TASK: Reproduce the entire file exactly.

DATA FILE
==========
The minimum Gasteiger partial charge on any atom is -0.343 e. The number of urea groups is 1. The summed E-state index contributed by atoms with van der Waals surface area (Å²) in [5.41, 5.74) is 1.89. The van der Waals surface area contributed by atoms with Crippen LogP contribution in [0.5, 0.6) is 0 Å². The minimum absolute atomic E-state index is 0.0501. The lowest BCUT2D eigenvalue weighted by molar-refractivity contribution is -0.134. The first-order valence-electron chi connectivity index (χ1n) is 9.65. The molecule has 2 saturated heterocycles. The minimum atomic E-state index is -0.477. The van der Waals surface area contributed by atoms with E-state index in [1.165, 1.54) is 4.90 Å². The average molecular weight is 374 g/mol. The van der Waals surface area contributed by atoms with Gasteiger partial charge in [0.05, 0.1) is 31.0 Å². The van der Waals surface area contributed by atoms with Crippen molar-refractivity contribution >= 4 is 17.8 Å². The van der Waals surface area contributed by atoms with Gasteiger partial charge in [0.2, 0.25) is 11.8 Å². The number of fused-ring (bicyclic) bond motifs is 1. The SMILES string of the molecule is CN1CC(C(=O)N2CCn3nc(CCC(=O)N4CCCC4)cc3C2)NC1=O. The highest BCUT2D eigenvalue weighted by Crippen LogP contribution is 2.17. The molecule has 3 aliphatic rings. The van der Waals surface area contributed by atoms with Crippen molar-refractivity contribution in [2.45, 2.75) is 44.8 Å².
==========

The minimum Gasteiger partial charge on any atom is -0.343 e. The number of urea groups is 1. The summed E-state index contributed by atoms with van der Waals surface area (Å²) in [5.41, 5.74) is 1.89. The van der Waals surface area contributed by atoms with Crippen LogP contribution in [0.5, 0.6) is 0 Å². The minimum absolute atomic E-state index is 0.0501. The lowest BCUT2D eigenvalue weighted by molar-refractivity contribution is -0.134. The first-order valence-electron chi connectivity index (χ1n) is 9.65. The molecule has 2 saturated heterocycles. The minimum atomic E-state index is -0.477. The van der Waals surface area contributed by atoms with E-state index in [1.165, 1.54) is 4.90 Å². The average molecular weight is 374 g/mol. The van der Waals surface area contributed by atoms with Gasteiger partial charge in [0.05, 0.1) is 31.0 Å². The van der Waals surface area contributed by atoms with Crippen molar-refractivity contribution >= 4 is 17.8 Å². The van der Waals surface area contributed by atoms with Gasteiger partial charge in [0.2, 0.25) is 11.8 Å². The number of fused-ring (bicyclic) bond motifs is 1. The SMILES string of the molecule is CN1CC(C(=O)N2CCn3nc(CCC(=O)N4CCCC4)cc3C2)NC1=O. The highest BCUT2D eigenvalue weighted by Crippen LogP contribution is 2.17. The molecule has 3 aliphatic rings. The van der Waals surface area contributed by atoms with Crippen molar-refractivity contribution in [2.45, 2.75) is 44.8 Å².